“More than anything, ESG is risk management… Building an authentic, dynamic and tailored ESG program is a critical business imperative. [It] can protect [companies’ social] license to operate, enhance market reputation, and position operators to access and compete for capital as well as credit.”
The problem for the shale industry is that access to finance has already dried up. This belated push to burnish questionable environmental credentials cannot reverse recent years of brutal Wall Street losses from bankrolling unconventional oil and gas extraction—which the pandemic-induced oil price crash is exacerbating.
The fracking industry’s litany of economic failings are well documented. A memorable moment in that tale came last year, when Concho Resources scaled back production targets after its Dominator project in the Permian basin in Texas failed to deliver. This inspired a cutting remark from Mizuho Securities USA analyst Paul Sankey:
“How companies still, after all these years we have wailed and gnashed our teeth, manage to over-promise and under-deliver, remains an infuriating mystery… Do we really need to repeat, that a company, much least in the most hated sector of the market, with a premium valuation, must never, ever, over-promise and under-deliver?”
Nursing burnt fingers, Wall Street slammed its doors shut on the failing US fracking sector long before the pandemic, when Brent crude was hovering around USD 60 per barrel. Fast-forward 18 months or so and the industry is now making a pitch for investment from ESG-focussed funds, even as Brent struggles to cling onto USD 40 per barrel and the phrase ‘net zero’ competes with ‘Covid-19’ for column inches.
Photo by Karolina Grabowska from Pexels
The shareholder is always right
The ESG onslaught might convince some despondent shareholders that there is maybe one less reason to cut your shale losses. It also makes the struggling shale minnows that are looking for an exit more palatable to their bigger potential suitors, who must answer to increasingly clamorous institutional investors. All-stock merger deals invariably require shareholder approval.
All of the mergers agreed in October were all-stock transactions, with no cash element. This is telling, as it eschews the need to tap capital or debt markets that are, as discussed above, not enamoured with the bloated and underperforming shale sector. The primary rationale for all-stocks mergers is to achieve ‘synergies’ (i.e. save money) by cutting jobs, overheads and capital requirements. Wilkie Colyer, CEO of Contango Oil & Gas, offered a rare moment of candour when he described his company’s merger with rival Mid-Con Energy Partners thus:
“This transaction is simply the next step, and certainly not our last, in our stated goal of consolidating a sector that is in dire need of it.”
Frenzied consolidation combined with a sudden zeal for ESG matters are the hallmarks of an industry facing twin existential crises of economic and environmental viability. The nature of the threat was illustrated by the French government’s recent decision to stop energy company Engie from buying American liquefied natural gas (LNG) from US export hopeful NextDecade, citing the emissions intensity of the upstream shale gas that would feed the proposed Rio Grande LNG export plant in Texas.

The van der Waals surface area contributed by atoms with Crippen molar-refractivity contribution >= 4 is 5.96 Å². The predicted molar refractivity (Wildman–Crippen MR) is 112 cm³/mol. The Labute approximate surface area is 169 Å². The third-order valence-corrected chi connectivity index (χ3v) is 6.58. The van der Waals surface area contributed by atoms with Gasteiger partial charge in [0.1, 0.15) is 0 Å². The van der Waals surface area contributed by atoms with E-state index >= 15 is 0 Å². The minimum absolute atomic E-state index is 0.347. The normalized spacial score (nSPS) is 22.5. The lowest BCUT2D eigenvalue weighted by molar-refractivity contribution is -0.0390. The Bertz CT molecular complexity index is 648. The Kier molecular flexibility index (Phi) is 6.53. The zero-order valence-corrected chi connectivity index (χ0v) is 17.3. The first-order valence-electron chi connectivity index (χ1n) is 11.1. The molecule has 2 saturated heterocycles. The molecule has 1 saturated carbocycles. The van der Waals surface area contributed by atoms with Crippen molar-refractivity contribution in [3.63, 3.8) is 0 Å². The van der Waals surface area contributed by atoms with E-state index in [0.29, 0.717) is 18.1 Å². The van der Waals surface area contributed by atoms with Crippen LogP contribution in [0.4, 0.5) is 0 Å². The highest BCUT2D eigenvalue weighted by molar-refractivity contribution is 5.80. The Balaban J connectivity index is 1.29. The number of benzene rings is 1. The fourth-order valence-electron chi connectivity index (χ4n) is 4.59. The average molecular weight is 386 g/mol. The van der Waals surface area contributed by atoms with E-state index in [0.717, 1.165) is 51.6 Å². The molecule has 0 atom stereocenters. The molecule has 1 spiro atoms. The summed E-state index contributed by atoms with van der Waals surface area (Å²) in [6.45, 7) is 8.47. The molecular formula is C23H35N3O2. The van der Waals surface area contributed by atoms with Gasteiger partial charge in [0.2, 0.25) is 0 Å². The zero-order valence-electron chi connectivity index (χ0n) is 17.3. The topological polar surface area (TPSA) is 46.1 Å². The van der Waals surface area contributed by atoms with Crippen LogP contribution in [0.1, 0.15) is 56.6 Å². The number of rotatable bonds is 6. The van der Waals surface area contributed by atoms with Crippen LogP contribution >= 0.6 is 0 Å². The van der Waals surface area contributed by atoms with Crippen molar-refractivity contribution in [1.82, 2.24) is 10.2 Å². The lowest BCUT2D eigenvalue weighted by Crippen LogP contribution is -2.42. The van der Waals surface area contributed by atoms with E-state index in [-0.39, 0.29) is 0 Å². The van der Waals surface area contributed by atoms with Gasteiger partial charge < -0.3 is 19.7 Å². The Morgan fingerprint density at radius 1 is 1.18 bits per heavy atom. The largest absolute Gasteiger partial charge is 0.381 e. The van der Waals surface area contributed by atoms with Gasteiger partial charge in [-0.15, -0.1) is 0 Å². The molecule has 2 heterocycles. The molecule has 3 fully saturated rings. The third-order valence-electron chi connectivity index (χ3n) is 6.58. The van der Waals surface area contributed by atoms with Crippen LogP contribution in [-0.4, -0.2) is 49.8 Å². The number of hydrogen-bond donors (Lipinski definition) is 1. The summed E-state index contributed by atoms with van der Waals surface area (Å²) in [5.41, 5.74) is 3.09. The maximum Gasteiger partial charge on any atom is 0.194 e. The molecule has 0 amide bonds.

Regular readers of Energy Flux will be aware of how the European Commission’s Methane Strategy could, if implemented forcefully, reverberate up the gas value chain and into the US upstream. The strategy has now been released, and promises to be tougher on oil and gas emissions than an earlier draft. But Paris is evidently not waiting for Brussels to legislate; while there is probably a lot of geopolitics behind Engie’s snub to US LNG, it gives a good indication of the direction of travel in energy-importing markets in the EU.
Some US LNG advocates argue that building infrastructure to capture, ship, liquefy and export associated gas produced at shale oil wells in the Permian or Eagle Ford basins would reduce instances of flaring. This is a very clever argument that amounts to holding the climate to ransom: ‘buy our LNG or we will keep flaring gas’. Others argue that the prevalence of increasingly ESG-aware operators in these basins means the problem will disappear over time. Maybe, but you can’t have it both ways.
Moreover, even if the emissions from producing and transporting US shale gas to Europe could be eliminated, the political wagons are circling against its usage. EU regulations are reportedly being drafted that would prevent financiers from branding investments in natural gas pipelines or power plants as ‘sustainable’. This would limit, although not preclude, capital from flowing into such projects and will probably mean a higher cost of capital from a more limited pool of investors, which would hurt the gas generator’s competitiveness against alternative power sources.
None of this is to say there is no role for LNG in Europe, from the US or anywhere else. But it does illustrate how the goalposts are moving more quickly than many companies are willing or able to adjust. Sooner than many realise, only the ‘cleanest’ hydrocarbon molecules will find a route to market—and even then will face intense competition from greener energy sources.
Photo by Element5 Digital from Pexels
Get out and vote
Texans go to the polls tomorrow in a high-stakes election that has garnered only limited media coverage: the choice of a new member of the Texas Railroad Commission. This body regulates the state’s sprawling oil and gas industry and has never once refused an application to flare gas, whatever the justification given by operators.
The Republican nominee—Texan oilman Jim Wright—has reportedly “been found in violation of state environmental and permitting rules more than 250 times by the very agency that he hopes to join”. He faces off against Democrat attorney Chrysta Castañeda, who is standing on an anti-gas flaring platform. The choice facing voters is stark, much like in that *other* election happening tomorrow.
A resounding Democrat victory in both polls could bring some overdue tough love to the US shale scene. The Trump administration shot the sector in the foot by rolling back methane regulations. Unilateral emissions deregulation is problematic for an industry whose customers are located in another jurisdiction that is leading the world on energy and climate policy.
Rather than optimistically hoping individual companies will voluntarily draw up robust ESG programmes that deliver real emissions savings, state regulators and federal legislators need to take the lead by setting tough standards that are aligned with the expectations of investors and customers.
The most effective regulatory measures would cost-effectively weed out the dirty operators first, and quickly raise the bar for all. Self-regulation rarely succeeds, and the growing ranks of ESG investors won’t be fooled by half-measures.
Seb Kennedy | Energy Flux | 2nd November 2020